Photo: Early voting at Town Hall continues to Friday
There are mailers filled with voter requests stacked behind the plexiglass on the front desk of the Belmont Town Clerks office at Town Hall. Across the hall, volunteers are helping residents with the early voting process while other voters are jump out of their vehicles to place mail-in ballots into the town’s official “drop box.”
With the 2020 presidential election one week away, it was expected that the small full-time staff and Town Clerk Ellen Cushman would be busy with a myriad of tasks; from answering requests, preparing Belmont’s eight polling stations, having everything prepped for Tuesday, Nov. 3.
Now add to the usual election preparations a coronavirus pandemic, running an early election operation in Town Hall and an explosion in mail-in ballots, it’s about as busy as Santa’s workshop the day before Christmas in the Clerk’s office.
For Ellen Cushman, Belmont’s Town Clerk, the goal of her office in the coming seven days is to make the process of voting as smooth and worry free as possible. The Belmontonian spoke with Cushman at Town Hall to ask her view of the upcoming election.
Belmontonian: Across the country, there have been extraordinary numbers in states and cities in regards to early voting. What has been the experience here?
Cushman: In Belmont, we have 18,000 registered voters, and we’ve mailed out more than 11,000 ballots. To date, we have 9,000 of those in hand, so we’re about at 50 percent of all voters having cast their ballots and are done. We still have about 2,800 ballots that are floating around out there and they’re deciding whether they’re going to turn them in, or they’re going to vote on Election Day. Then there are the remaining 7,000 who haven’t made a mail-in request or have early voted.
Q: So how many, so how much longer do people have before. Do they have to vote, either coming in, either early voting like we have here, or via mail,
Cushman: If you want to file a vote by mail request and receive a ballot to be mailed to you. You have until Wednesday, October 28 to file that request at 5 p.m. To request a ballot by mail, go online on to the Secretary of the Commonwealth portal – it’s also a great place to check whether your ballot has been returned, whether you’re a registered voter and where you would vote. You can just also go to that same site, print the “vote by mail application” and then you would have to fax it to us, email it to us, or drop it in our Dropbox out in front of Town Hall. Any of those three is acceptable. But again by the deadline is Oct. 28.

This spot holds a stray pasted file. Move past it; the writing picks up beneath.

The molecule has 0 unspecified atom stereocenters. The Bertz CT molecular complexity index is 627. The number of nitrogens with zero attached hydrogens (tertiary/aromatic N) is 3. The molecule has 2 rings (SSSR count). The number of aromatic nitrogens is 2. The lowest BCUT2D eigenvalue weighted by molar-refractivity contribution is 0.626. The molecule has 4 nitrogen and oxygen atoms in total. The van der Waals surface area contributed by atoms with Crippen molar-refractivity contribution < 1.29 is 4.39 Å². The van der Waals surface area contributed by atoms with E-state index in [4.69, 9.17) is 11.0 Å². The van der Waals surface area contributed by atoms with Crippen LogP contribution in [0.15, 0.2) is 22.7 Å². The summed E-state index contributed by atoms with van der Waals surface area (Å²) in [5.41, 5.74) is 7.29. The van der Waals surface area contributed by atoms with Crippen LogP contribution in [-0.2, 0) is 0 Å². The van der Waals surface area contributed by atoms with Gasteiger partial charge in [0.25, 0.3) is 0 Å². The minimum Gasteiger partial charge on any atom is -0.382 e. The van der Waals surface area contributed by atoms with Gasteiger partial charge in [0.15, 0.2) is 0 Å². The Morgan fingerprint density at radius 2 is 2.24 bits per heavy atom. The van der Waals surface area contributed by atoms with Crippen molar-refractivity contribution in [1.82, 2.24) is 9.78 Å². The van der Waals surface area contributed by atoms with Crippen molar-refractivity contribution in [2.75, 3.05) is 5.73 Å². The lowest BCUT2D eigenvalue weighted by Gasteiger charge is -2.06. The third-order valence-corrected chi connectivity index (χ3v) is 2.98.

You can also vote by coming into Town Hall and do early voting in person. Early continues until Friday, Oct. 30. The schedule is
- Tuesday, Wednesday and Thursday; 8 a.m. to 4 p.m.
- Friday; 8 a.m. to noon
And if you miss those two early options, you can always show up on Election Day, Tuesday, Nov. 3 at one of the eight Belmont precincts based on where you live.
Q: Due to the average age of election workers, somce towns are having trouble getting enough staff for Nov. 3. What is the situtation in Belmont?
Cushman: We’ve been doing great. We have a lot of wonderful seasoned workers for have been here for a long time but who were not able to do so because they were in higher-risk categories due to COVID. We were down definitely before our June Town Election so we put out a call to people and we got a tremendous response who heard that maybe the election was going to be compromised in terms of our ability to recruit and keep poll workers. In the end, we’ve got 210 qualified election workers. I think we’re going to be deploying about 120 of them on election day.
Q: This could be a record turnout for the country in term of voters. What do you think the percentage is going to be in Belmont?
Cushman: I am not going to predict but I will tell you if you looked at the past, Belmont is a very heavy voting community particular if you look at the state election two years ago. In 2018, Belmont was at 74 percent, one of the highest in the state. Our presidential elections in November usually hangs out somewhere in the lower 80s, 85 percent. I wouldn’t be surprised if it’s in that zone; it certainly feels that way to us there’s a tremendous amount of interest, a lot of energy, people are excited to get involved in the process.
Q: With the volume of ballots and new procedures, have any issues cropped up from the public?
Cushman: We have had only a couple of people who are unhappy with what they’re finding as they’re going through the process. They thought they could requested a ballot by mail and then came here in person and be able to put their ballot through the voting machine. Massachusetts laws only allows voters to do that on Election Day. So we’ve only had a couple of those sort of intersections which were less than fulfilling but that’s what happens when you have 18,000 people trying to vote.
Q: Any final words for the voters week before the election?
Cushman: The polls at the precincts are open on Election Day at 7 a.m. and close promptly at 8 p.m. If you are in line at 8 p.m., you will still be able to vote.
And prepare to be patient. This is a very unusual year. All of our polling places had to be reconfigured for the June and September elections and we’re using the same sort of configurations: one way in, one way out as much as we can and all of the voting booths are at least six-feet apart. Some of our polling locations had to be diminish or cut back on the number of booths that we’re offering, so the number of people who will be allowed in the polling place to vote will likely be smaller. So bring a Sudoku or crossword puzzle, headphones or a book. People are used to just picking their time, walking in walking out.
It might be a reset of what their expectation is and that’s where we are.